The court reviews three factors to determine whether a spouse has dissipated assets, or whether their squandering of funds was accidental or aligned with the marriage’s status quo. The court asks,
- When was this money spent, in relation to the filing of the divorce?
- Was this type of financial activity par for the course in marriage?
- Who benefitted from the expenditure? Was the expenditure made with both spouses in mind, or only one?
Preventive Ways to Avoid Dissipation of Assets in NJ
One of the primary ways to prevent the dissipation of assets is to freeze marital accounts when a divorce is filed, including such things as joint credit card accounts. Additionally, maintaining close records of expenditures can help you track when suspect charges have been made.
Contact our Woodland Park Divorce Attorneys for Guidance on Protecting Your Financial Interests when a Spouse is Making Unreasonable Expenditures
Fortunately, it is possible to recover dissipated assets. With the support of a quality divorce attorney, you can recover your share of those funds. New Jersey abides by equitable distribution in divorces, meaning that various factors will be taken into consideration when determining how marital assets, including joint funds, investments, properties, collectibles, and other assets are divided. A skilled divorce attorney at The Montanari Law Group will help you build an evidence-based case to prove that your spouse squandered marital assets for their own benefit or to rob you of your fair share. As a result of this evidence, a family court judge will likely award you a larger share (or all) of the remaining marital assets, a large alimony payment, augmented child support payments, or more.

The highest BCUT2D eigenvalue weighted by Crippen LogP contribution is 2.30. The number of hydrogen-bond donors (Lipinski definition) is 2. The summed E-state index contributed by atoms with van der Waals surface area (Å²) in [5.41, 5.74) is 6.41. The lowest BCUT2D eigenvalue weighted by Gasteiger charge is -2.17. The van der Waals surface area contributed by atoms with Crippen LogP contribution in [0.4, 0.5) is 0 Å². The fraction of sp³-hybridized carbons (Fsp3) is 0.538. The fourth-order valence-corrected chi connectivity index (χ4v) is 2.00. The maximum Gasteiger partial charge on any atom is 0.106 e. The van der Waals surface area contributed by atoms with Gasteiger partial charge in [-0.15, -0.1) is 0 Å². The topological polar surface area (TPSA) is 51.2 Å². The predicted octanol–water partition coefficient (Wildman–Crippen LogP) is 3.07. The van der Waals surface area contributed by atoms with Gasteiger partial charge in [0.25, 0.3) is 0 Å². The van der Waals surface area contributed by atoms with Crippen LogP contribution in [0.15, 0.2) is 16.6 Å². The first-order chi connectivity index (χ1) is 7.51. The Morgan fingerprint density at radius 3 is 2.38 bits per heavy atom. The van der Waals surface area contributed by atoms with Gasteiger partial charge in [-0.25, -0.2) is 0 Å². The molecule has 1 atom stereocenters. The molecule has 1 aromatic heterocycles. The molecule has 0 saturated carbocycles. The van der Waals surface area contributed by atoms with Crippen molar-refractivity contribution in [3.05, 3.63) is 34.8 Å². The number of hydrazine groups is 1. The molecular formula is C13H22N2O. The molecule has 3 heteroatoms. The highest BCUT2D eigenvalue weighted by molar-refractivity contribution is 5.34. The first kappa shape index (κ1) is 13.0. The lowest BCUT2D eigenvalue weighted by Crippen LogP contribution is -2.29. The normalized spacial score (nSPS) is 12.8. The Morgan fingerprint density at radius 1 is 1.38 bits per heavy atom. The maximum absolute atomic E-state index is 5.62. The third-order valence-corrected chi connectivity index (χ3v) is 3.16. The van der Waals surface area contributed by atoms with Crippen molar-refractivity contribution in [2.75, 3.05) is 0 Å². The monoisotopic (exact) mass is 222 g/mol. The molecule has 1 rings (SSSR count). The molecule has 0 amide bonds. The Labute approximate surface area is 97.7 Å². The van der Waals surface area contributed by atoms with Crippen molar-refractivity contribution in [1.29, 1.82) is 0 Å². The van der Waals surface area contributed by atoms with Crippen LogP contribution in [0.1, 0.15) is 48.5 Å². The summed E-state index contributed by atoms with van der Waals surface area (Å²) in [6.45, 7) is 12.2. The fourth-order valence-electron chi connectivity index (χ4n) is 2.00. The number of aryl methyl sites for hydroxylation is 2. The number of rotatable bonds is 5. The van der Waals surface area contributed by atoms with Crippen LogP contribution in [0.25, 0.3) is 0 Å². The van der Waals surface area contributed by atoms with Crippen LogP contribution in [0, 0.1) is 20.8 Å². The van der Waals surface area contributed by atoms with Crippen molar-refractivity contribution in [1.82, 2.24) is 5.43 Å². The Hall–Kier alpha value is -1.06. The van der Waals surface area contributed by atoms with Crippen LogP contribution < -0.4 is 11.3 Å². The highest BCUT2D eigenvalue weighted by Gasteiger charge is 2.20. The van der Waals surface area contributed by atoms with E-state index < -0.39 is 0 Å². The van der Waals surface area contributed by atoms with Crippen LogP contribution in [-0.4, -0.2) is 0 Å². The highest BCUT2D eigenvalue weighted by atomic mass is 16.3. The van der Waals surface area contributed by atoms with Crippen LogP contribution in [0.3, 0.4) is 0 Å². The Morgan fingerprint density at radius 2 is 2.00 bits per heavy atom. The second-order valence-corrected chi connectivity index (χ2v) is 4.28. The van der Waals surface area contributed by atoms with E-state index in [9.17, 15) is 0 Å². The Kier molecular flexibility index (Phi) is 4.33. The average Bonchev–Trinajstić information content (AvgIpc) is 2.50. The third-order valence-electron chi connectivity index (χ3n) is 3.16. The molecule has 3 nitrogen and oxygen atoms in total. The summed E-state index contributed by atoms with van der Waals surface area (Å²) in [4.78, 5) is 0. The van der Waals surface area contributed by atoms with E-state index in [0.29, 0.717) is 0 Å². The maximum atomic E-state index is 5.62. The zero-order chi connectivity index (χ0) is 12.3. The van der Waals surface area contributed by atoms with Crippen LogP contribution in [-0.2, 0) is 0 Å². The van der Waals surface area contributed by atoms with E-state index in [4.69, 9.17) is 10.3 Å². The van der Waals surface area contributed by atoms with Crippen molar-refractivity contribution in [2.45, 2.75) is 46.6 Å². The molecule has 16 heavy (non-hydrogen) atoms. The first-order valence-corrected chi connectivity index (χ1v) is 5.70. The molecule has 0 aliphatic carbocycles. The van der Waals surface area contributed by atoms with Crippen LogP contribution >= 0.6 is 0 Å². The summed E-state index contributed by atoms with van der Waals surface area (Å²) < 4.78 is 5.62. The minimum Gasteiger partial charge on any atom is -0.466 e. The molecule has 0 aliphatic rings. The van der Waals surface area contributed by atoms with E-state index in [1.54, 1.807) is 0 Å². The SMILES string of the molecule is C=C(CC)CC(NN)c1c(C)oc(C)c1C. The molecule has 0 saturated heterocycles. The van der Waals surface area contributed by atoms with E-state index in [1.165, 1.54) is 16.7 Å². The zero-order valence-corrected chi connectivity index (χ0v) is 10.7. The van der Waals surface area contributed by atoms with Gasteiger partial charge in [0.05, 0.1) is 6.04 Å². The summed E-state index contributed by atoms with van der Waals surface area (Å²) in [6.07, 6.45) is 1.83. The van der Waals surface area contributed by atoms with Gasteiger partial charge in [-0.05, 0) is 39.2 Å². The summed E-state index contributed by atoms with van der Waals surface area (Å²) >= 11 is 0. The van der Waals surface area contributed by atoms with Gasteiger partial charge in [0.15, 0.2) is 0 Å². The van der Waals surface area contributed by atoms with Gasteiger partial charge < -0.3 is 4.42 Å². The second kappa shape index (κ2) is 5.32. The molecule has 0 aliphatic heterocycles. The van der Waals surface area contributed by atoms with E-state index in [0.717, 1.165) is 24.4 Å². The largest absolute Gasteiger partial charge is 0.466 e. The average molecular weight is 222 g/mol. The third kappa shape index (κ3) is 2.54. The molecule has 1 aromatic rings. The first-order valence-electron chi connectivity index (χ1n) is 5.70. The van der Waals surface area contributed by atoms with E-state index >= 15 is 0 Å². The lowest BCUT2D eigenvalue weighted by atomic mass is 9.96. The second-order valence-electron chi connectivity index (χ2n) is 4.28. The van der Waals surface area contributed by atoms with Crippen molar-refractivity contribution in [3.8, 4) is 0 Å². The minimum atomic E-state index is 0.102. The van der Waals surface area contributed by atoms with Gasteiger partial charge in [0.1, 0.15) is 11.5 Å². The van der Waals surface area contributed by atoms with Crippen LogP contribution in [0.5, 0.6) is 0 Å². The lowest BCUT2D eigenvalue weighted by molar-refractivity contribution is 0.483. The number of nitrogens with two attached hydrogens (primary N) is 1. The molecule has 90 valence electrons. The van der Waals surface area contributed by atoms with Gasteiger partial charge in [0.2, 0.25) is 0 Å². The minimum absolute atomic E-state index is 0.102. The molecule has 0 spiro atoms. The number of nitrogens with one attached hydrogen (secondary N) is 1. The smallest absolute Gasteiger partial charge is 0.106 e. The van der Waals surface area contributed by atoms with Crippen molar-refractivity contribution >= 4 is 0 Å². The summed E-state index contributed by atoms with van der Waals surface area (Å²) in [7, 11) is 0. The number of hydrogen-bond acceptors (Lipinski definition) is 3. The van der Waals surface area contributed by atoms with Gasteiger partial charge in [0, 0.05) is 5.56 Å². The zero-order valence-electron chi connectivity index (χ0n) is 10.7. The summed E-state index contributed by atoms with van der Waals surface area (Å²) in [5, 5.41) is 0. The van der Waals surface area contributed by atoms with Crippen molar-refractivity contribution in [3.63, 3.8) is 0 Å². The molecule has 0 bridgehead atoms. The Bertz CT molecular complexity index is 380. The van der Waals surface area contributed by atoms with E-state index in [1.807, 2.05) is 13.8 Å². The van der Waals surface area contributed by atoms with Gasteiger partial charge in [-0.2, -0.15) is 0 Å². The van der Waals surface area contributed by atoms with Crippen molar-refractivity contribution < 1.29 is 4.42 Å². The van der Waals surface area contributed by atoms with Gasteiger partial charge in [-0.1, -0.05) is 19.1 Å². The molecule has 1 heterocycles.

Our family law team is dedicated to ensuring that our clients in Prospect Park, Paramus, Passaic City, Rutherford, Woodland Park, Newark, Nutley, Millburn, Bergenfield, and other parts of Northern New Jersey are protected in a divorce. Contact us today to schedule a free and confidential consultation to discuss your divorce. You can contact us at 973-233-4396, or by filling out our online contact form.